Recent Humanitarian Missions

Humanitarian medical efforts can be immensely rewarding and serve as a reminder to the motivation for choosing medicine as a career path. Travel grants provide residents who are Academy members an opportunity to contribute professional service to people in countries with limited resources. The deadline for grant applications for missions taking place July 1 – December 31, 2021, is May 31. Learn more.

In January 2020, a team of volunteers from Northwest Medical Volunteers and Face to Face traveled to Phnom Phen, Cambodia, to provide care to patients with congenital, traumatic, and neoplastic face deformities.

Jonnae Y. Ostrom, MD and Sarah R. Akkina, MD, MS

In January 2020, a team of volunteers from Northwest Medical Volunteers and Face to Face traveled to Phnom Phen, Cambodia, to provide care to patients with congenital, traumatic, and neoplastic face deformities. This mission has been ongoing since 2006 when it was started by Seattle otolaryngologist Craig S. Murakami, MD, and Cambodian plastic surgeon Theavy Mok, MD. Since then, groups of surgeons, anesthesiologists, nurses, and child life specialists have traveled to Cambodia annually to serve the Khmer people. The focus of these humanitarian missions is to provide care in the form of microtia repair, cleft lip and palate repair, complex facial reconstruction, and head and neck cancer surgeries that would otherwise not be available. During this specific mission, a record 149 patients were screened, which resulted in 11 microtia repairs and various other reconstructive surgeries over the course of a week.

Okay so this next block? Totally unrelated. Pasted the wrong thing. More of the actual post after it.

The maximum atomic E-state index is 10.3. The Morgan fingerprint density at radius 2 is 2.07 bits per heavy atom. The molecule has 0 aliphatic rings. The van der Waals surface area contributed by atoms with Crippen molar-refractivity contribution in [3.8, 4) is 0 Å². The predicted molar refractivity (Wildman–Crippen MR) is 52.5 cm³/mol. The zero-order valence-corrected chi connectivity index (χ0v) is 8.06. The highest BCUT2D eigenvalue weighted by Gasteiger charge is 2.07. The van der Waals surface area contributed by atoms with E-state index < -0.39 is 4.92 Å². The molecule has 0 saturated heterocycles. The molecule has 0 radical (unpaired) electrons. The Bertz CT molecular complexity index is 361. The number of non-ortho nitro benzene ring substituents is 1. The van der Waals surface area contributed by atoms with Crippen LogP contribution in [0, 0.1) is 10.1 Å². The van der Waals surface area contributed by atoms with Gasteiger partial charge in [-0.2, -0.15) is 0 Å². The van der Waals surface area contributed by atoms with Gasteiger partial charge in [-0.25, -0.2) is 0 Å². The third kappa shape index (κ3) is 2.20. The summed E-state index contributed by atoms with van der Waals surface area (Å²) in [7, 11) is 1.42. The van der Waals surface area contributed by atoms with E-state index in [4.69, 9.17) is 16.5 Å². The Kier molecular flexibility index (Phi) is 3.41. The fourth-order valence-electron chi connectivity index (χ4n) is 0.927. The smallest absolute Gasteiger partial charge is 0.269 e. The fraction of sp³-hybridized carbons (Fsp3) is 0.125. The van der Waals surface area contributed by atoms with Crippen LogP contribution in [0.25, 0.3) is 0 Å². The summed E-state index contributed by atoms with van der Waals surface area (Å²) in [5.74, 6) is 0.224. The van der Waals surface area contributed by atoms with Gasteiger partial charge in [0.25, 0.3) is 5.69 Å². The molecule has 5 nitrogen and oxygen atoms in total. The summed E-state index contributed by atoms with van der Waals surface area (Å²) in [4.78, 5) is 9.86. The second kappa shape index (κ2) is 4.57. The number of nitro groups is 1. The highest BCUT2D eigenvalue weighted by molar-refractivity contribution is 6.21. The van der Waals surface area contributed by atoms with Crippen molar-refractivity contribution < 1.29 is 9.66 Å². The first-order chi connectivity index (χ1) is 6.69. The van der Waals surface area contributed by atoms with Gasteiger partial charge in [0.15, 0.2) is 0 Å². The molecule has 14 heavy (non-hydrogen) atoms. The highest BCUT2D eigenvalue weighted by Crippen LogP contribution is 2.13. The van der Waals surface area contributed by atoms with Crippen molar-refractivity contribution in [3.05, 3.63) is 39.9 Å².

In addition to helping patients who would otherwise not have access to such procedures, volunteers work closely with local physicians and residents from the Cambodian medical schools. After the reign of the Khmer Rouge ended in 1979, only 29 physicians remained in the entire country. Because of this there was not only a paucity of physicians to care for patients, but a severe shortage of medical educators to help train the next generation of physicians. A significant goal of the mission trip is to bridge this gap by providing lectures, conducting one-on-one teaching, and operating side-by-side with Cambodian medical students and physicians. The mission’s goal is to enable them to safely and confidently perform such procedures independently over time.

The annual mission to Cambodia is truly one of the highlights of the year for all involved. Patients come from all over Cambodia and sometimes wait for days to be evaluated for a potential surgery. The Soviet Friendship Hospital becomes their home while they wait for their operations and recover before starting the journey home. Historically, the mission has been completed once per year, but the number of patients presenting for evaluation continues to rise. Northwest Medical Volunteers, therefore, hopes to increase the frequency of their trips to Cambodia in the future to further offset the reconstructive needs of the Khmer people.